The European markets fell for the consecutive third day on Wednesday after European Central Bank President Jean-Claude Trichet signaled that faster inflation will prevent policy makers from cutting interest rates to ease the continuing crunch in the credit markets.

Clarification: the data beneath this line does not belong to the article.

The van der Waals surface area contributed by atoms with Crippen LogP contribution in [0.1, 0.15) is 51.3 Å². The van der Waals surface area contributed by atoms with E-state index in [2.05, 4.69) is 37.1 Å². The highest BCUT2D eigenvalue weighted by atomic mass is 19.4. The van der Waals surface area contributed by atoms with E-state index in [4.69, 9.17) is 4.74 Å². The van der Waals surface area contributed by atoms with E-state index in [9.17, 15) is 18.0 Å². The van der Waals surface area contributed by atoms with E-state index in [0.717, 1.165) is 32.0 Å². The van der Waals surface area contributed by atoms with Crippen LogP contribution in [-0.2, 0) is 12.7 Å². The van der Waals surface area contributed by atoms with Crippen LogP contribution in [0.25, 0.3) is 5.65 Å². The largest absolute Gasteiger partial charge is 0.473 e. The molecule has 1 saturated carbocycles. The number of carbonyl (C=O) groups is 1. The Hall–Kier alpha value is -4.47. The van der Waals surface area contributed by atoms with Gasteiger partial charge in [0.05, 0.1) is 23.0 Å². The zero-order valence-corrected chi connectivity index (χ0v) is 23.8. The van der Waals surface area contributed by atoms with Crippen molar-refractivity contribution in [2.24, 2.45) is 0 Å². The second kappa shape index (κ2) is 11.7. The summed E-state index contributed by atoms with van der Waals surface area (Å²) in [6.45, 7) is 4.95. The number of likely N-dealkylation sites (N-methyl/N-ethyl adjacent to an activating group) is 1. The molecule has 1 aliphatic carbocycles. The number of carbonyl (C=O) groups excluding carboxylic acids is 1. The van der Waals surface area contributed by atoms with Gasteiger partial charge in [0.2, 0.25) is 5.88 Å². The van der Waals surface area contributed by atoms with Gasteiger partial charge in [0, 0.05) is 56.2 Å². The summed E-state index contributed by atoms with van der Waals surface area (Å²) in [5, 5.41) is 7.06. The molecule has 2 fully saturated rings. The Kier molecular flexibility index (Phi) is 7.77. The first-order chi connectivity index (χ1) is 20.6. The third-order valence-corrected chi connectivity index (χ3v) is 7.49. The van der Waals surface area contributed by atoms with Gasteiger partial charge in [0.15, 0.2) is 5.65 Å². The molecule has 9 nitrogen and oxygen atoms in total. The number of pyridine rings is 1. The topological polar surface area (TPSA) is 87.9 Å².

Inflation risks are clearly oriented higher, Trichet told members of the European Parliament in Brussels, and the ECB was ready to counter such pressure, which it would normally do by raising interest rates. The ECB main interest rate currently stands at 4%. Eurozone inflation hit 3.1% in November, the highest level in six and a half years owing to rising costs of energy and food products. Trichet warned that "the period of temporarily high rates of inflation would be somewhat more protracted than previously expected." He added that another threat was posed by the possibility of other prices and wages increasing as a result, creating a so-called second round effect in the economy, as people were squeezed by higher consumer prices. "If we had second round effects then we would be in a totally different universe ... We will not tolerate second round effects," Trichet said, a clear warning that interest rates could increase if such an event occurred. "We will do whatever necessary to deliver price stability," he stressed, warning that any attempt to grant wage increases linked to the consumer price index would lay a foundation for more permanent long-term inflation. The ECB president was careful to direct his calls for moderation to those who set prices both for wages and products. "Our moderation message is not only for the social partners, it's (call for) moderation for all price setters." Meanwhile, Trichet drew a clear distinction between monetary policy as defined by its level of interest rates and operations on the money markets, where the bank has been exceptionally active in the past week. On Tuesday, the ECB made its biggest single injection of cash ever, providing almost 350 billion euros (500 billion dollars) for two weeks to help banks get through a crunch sparked by the collapse of the US subprime home loan market. The problem has been worst by the rising customer cash demands and book keeping requirements at the end of the year. "We are totally separating what we do as regards the monetary policy stance ... and what we do on the money market," Trichet stressed. On money markets, the bank focuses on "the shortest segment we can directly influence." Even as the ECB loans extra amounts of cash to banks for two weeks or three months, it carefully siphons off surplus liquidity in the very short term to avoid cash build-ups that could fuel inflation.